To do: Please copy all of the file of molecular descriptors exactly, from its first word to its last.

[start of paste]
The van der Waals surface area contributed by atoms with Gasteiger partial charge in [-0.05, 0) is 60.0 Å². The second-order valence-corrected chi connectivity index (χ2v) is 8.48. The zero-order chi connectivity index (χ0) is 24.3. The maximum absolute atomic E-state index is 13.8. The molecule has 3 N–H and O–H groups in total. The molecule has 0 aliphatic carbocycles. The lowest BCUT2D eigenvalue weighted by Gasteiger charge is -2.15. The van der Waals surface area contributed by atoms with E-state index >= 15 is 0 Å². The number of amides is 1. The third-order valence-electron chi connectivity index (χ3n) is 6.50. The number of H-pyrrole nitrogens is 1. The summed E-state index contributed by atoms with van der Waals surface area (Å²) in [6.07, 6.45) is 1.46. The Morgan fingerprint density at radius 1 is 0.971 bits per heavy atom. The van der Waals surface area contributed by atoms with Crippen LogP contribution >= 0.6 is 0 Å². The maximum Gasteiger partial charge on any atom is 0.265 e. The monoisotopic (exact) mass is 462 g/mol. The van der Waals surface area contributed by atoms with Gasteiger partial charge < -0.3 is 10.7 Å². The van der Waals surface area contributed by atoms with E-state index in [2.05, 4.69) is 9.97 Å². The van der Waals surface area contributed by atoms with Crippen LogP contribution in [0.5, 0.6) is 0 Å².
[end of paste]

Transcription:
The van der Waals surface area contributed by atoms with Gasteiger partial charge in [-0.05, 0) is 60.0 Å². The second-order valence-corrected chi connectivity index (χ2v) is 8.48. The zero-order chi connectivity index (χ0) is 24.3. The maximum absolute atomic E-state index is 13.8. The molecule has 3 N–H and O–H groups in total. The molecule has 0 aliphatic carbocycles. The lowest BCUT2D eigenvalue weighted by Gasteiger charge is -2.15. The van der Waals surface area contributed by atoms with E-state index >= 15 is 0 Å². The number of amides is 1. The third-order valence-electron chi connectivity index (χ3n) is 6.50. The number of H-pyrrole nitrogens is 1. The summed E-state index contributed by atoms with van der Waals surface area (Å²) in [6.07, 6.45) is 1.46. The Morgan fingerprint density at radius 1 is 0.971 bits per heavy atom. The van der Waals surface area contributed by atoms with Crippen LogP contribution >= 0.6 is 0 Å². The maximum Gasteiger partial charge on any atom is 0.265 e. The monoisotopic (exact) mass is 462 g/mol. The van der Waals surface area contributed by atoms with Gasteiger partial charge < -0.3 is 10.7 Å². The van der Waals surface area contributed by atoms with E-state index in [2.05, 4.69) is 9.97 Å². The van der Waals surface area contributed by atoms with Crippen LogP contribution in [0.5, 0.6) is 0 Å².